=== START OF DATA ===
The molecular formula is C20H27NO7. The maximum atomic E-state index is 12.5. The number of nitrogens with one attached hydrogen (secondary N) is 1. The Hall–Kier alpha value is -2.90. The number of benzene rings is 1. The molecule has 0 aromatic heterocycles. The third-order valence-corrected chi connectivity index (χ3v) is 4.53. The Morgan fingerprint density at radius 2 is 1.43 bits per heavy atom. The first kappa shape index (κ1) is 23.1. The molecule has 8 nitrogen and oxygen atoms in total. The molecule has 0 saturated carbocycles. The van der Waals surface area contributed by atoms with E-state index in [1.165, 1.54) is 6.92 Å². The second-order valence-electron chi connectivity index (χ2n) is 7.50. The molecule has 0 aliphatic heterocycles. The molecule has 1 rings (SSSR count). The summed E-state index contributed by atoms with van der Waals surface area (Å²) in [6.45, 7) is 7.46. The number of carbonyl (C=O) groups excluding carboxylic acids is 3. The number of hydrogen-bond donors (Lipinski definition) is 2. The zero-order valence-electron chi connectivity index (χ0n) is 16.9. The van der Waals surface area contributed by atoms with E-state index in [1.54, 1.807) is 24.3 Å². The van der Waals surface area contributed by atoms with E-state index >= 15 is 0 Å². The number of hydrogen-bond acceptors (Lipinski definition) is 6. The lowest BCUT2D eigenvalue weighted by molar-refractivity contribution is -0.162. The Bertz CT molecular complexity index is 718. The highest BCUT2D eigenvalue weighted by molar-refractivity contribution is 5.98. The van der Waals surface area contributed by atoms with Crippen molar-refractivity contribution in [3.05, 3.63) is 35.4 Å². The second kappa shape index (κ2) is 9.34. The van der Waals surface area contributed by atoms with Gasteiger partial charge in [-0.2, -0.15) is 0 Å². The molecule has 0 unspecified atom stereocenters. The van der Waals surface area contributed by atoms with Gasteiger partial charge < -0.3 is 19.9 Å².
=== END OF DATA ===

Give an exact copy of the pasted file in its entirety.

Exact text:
The molecular formula is C20H27NO7. The maximum atomic E-state index is 12.5. The number of nitrogens with one attached hydrogen (secondary N) is 1. The Hall–Kier alpha value is -2.90. The number of benzene rings is 1. The molecule has 0 aromatic heterocycles. The third-order valence-corrected chi connectivity index (χ3v) is 4.53. The Morgan fingerprint density at radius 2 is 1.43 bits per heavy atom. The first kappa shape index (κ1) is 23.1. The molecule has 8 nitrogen and oxygen atoms in total. The molecule has 0 saturated carbocycles. The van der Waals surface area contributed by atoms with E-state index in [1.165, 1.54) is 6.92 Å². The second-order valence-electron chi connectivity index (χ2n) is 7.50. The molecule has 0 aliphatic heterocycles. The molecule has 1 rings (SSSR count). The summed E-state index contributed by atoms with van der Waals surface area (Å²) in [6.45, 7) is 7.46. The number of carbonyl (C=O) groups excluding carboxylic acids is 3. The number of hydrogen-bond donors (Lipinski definition) is 2. The zero-order valence-electron chi connectivity index (χ0n) is 16.9. The van der Waals surface area contributed by atoms with E-state index in [1.54, 1.807) is 24.3 Å². The van der Waals surface area contributed by atoms with E-state index >= 15 is 0 Å². The number of hydrogen-bond acceptors (Lipinski definition) is 6. The lowest BCUT2D eigenvalue weighted by molar-refractivity contribution is -0.162. The Bertz CT molecular complexity index is 718. The highest BCUT2D eigenvalue weighted by molar-refractivity contribution is 5.98. The van der Waals surface area contributed by atoms with Crippen molar-refractivity contribution in [3.05, 3.63) is 35.4 Å². The second kappa shape index (κ2) is 9.34. The van der Waals surface area contributed by atoms with Gasteiger partial charge in [-0.2, -0.15) is 0 Å². The molecule has 0 unspecified atom stereocenters. The van der Waals surface area contributed by atoms with Gasteiger partial charge < -0.3 is 19.9 Å².